As utilities examine climate data and get a clearer picture of what impacts they must mitigate, spending is rising. ConEd spends about $3 billion annually to keep its entire system safe and reliable, said Nelson Yip, director of strategic planning for the utility. Within that, the utility is spending $2 billion over 10 years to address the impacts of intense weather.
Undergrounding power lines not simple or cheap
ConEd's largest system hardening investments came after Hurricane Sandy, when the utility spent $1 billion over four years, and it is now in the midst of investing another $100 million in Westchester County.
"And we continue to get really positive feedback from the regulator and intervenors, to spend more on hardening the overhead system," McHugh said. About 86% of ConEd customers are served by one of 64 underground network systems, which tend to be far more resilient. The remaining electric customers are predominantly served by overhead lines, which are more vulnerable to climate change-related disasters.
ConEd this year launched a pilot program to underground more power lines, a trend among utilities, said McHugh. Florida Power & Light, Pepco in Washington, D.C., and Dominion Energy in Virginia and North Carolina, are taking similar approaches.
It is not always simple, however. ConEd found that customers on Staten Island did not want to have power lines undergrounded because of the disruption the work would create. Cost is another issue.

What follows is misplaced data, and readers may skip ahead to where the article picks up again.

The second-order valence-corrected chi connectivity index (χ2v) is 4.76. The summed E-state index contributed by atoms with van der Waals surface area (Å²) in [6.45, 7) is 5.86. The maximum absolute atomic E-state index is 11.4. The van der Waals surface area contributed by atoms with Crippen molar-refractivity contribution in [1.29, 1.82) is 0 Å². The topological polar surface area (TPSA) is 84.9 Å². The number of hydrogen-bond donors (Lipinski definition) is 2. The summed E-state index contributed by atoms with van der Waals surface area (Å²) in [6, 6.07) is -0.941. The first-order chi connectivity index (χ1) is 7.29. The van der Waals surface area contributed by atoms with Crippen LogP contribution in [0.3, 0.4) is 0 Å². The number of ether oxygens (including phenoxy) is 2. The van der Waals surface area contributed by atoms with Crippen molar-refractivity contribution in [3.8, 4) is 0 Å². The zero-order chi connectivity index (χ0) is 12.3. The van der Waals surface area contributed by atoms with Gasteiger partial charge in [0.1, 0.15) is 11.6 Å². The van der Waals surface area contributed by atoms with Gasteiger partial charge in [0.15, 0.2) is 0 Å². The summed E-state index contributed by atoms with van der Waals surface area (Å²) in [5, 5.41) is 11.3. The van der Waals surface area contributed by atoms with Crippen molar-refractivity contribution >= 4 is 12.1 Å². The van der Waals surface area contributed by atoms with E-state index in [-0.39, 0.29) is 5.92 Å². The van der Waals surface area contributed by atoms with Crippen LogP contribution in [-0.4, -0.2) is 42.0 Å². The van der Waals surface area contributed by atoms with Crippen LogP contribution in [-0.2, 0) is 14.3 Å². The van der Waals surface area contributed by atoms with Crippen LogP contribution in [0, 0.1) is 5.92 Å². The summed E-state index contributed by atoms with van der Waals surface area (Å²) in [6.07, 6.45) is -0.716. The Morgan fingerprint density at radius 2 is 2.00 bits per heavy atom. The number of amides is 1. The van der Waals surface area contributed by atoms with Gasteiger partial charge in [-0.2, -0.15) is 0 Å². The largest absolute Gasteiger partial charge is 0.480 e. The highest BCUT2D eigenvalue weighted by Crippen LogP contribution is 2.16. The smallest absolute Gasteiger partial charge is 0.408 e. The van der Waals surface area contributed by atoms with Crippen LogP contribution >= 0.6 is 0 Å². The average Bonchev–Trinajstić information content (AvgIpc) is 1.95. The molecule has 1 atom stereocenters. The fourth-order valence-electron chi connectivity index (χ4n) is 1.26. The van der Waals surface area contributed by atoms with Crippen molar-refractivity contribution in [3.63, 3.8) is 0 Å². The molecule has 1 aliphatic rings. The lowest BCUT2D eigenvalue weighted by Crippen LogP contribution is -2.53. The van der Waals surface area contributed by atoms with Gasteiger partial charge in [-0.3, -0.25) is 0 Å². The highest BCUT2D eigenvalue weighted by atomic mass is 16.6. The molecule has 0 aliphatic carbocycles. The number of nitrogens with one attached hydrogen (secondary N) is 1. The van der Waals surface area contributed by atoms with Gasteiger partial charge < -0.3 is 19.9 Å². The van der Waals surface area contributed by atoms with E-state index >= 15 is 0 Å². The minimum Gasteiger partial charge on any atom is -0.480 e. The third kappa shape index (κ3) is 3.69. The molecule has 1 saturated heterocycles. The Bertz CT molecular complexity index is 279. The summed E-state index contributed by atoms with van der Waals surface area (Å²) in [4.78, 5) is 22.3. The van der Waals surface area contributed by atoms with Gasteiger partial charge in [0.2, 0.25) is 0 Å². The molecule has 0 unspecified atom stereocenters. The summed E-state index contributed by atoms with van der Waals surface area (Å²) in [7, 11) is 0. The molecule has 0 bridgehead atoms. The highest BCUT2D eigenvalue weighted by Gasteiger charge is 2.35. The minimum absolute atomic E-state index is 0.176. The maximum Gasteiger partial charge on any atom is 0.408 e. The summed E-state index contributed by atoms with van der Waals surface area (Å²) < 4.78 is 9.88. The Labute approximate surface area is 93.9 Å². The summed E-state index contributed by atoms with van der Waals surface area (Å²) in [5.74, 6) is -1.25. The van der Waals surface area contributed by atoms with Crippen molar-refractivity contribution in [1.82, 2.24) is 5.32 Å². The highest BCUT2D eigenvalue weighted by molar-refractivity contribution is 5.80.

"It is expensive, but we don't look to underground the entire system," said McHugh. "We think the right approach is going after the areas that have frequent storm damage. And we also have to approach this in an environmental justice way, where lower income areas that can least afford to lose power for long durations would be a higher priority than other areas."
The utility's storm hardening efforts are already paying dividends. Since 2014, ConEd estimates its investments have reduced the number of storm-related customer outages by over 680,000.
"There will be a cost to build climate resilience," said Yip. "But really, the potential cost of inaction is much higher. ... Undergrounding is a big task for our energy infrastructure, but we have to start somewhere."
Stronger poles, multiple modeling scenarios boost National Grid’s reliability
National Grid delivers electricity and gas to more than 20 million people across New York, Massachusetts and Rhode Island, and is currently working on a study of its system to identify sections that have historically been prone to failure. Across the region, it spends almost $1 billion annually on resilience, said company officials.
"We definitely are looking at resilience and climate impacts. It's a major part of what we are focusing on for the future," said Carol Sedewitz, National Grid's vice president of electric asset management and engineering.
"We're actually modeling our infrastructure and what the impacts might be under two degree and four degree warming scenarios..."
Vice President of Electric Asset Management and Engineering, National Grid
The utility wants to achieve an 80% carbon free electric supply by 2030, but it has begun examining planning scenarios as far out as 2070.
"We're actually modeling our infrastructure and what the impacts might be under two degree and four degree warming scenarios, so that we can then develop long term plans for how we need to change our infrastructure," Sedewitz said. "So do we need to do certain amounts of flood mitigation in the next 20 years? And will that change in the next 30 or 40 years, depending on those two scenarios?"